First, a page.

In the last decade, the alternative paradigm of Buen Vivir(living well) – emerged from some Latin American countries as a counter-narrative to capitalist wellbeing. It considers humans as part of Nature, thus promotes harmonic relations with all other beings, and puts emphasis on communitarian construction from below in a territorial sense, leaving plenty of room for diversity. Other important principles are equilibrium, reciprocity and complementarity instead of accumulation, progress, growth and competition. Buen vivir, if it is developed from the bottom up and, above all, in democratic ways – will inevitably have different shapes in different contexts. This is why emancipatory debates in Latin America increasingly speak of los buenos vivires in plural.

Movements such as degrowth or the commons can connect with struggles around Buen Vivir, post-extractivism and post-development in the global South, opening up a perspective through which people in the geopolitical North and South can work together to overcome the hegemony of the imperial mode of living. These approaches also take on responsibility for challenging imperial day-to-day practices and can directly and simultaneously address the root causes of forced migration, often caused by compensatory mass-consumption elsewhere, and the roots of the global ecological crisis.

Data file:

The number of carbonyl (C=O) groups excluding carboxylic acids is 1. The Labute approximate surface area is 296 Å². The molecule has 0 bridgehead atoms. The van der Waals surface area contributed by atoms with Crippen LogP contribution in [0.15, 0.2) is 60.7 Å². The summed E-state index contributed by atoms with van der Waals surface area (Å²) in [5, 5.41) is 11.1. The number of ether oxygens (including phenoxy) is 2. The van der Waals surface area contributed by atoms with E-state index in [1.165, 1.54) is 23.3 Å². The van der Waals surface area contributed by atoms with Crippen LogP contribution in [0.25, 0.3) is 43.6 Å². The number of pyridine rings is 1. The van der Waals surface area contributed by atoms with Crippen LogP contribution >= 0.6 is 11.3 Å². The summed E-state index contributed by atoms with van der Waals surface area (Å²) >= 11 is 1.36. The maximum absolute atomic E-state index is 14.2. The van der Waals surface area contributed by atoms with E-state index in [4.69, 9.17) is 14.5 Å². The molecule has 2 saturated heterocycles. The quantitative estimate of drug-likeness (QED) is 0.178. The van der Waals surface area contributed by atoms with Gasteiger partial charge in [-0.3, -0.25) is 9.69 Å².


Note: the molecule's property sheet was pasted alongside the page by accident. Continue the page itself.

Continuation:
Considering social welfare globally

Finally, what about the alleged threat that migration poses to the welfare state? If we are consequently striving for social equity, we can only consider welfare or social security in a truly global manner. Although this might sound threatening at first, in my opinion nobody has a birth right to certain social benefits. Some of the feminist debates around care and commons are path-breaking here. If it is impossible to globally extend the social welfare state, as it has existed only in a small part of the world, and only for a few decades – on the basis of cheap energy and centuries of previous value transfer from the global South – then we need to replace the utopia of the social welfare state with alternative concepts. The commoning of care might be a possible pathway, while at the same time reducing the hours dedicated to paid labor – without abstaining from the state altogether, which would still need to provide the ideal conditions for this kind of commoning.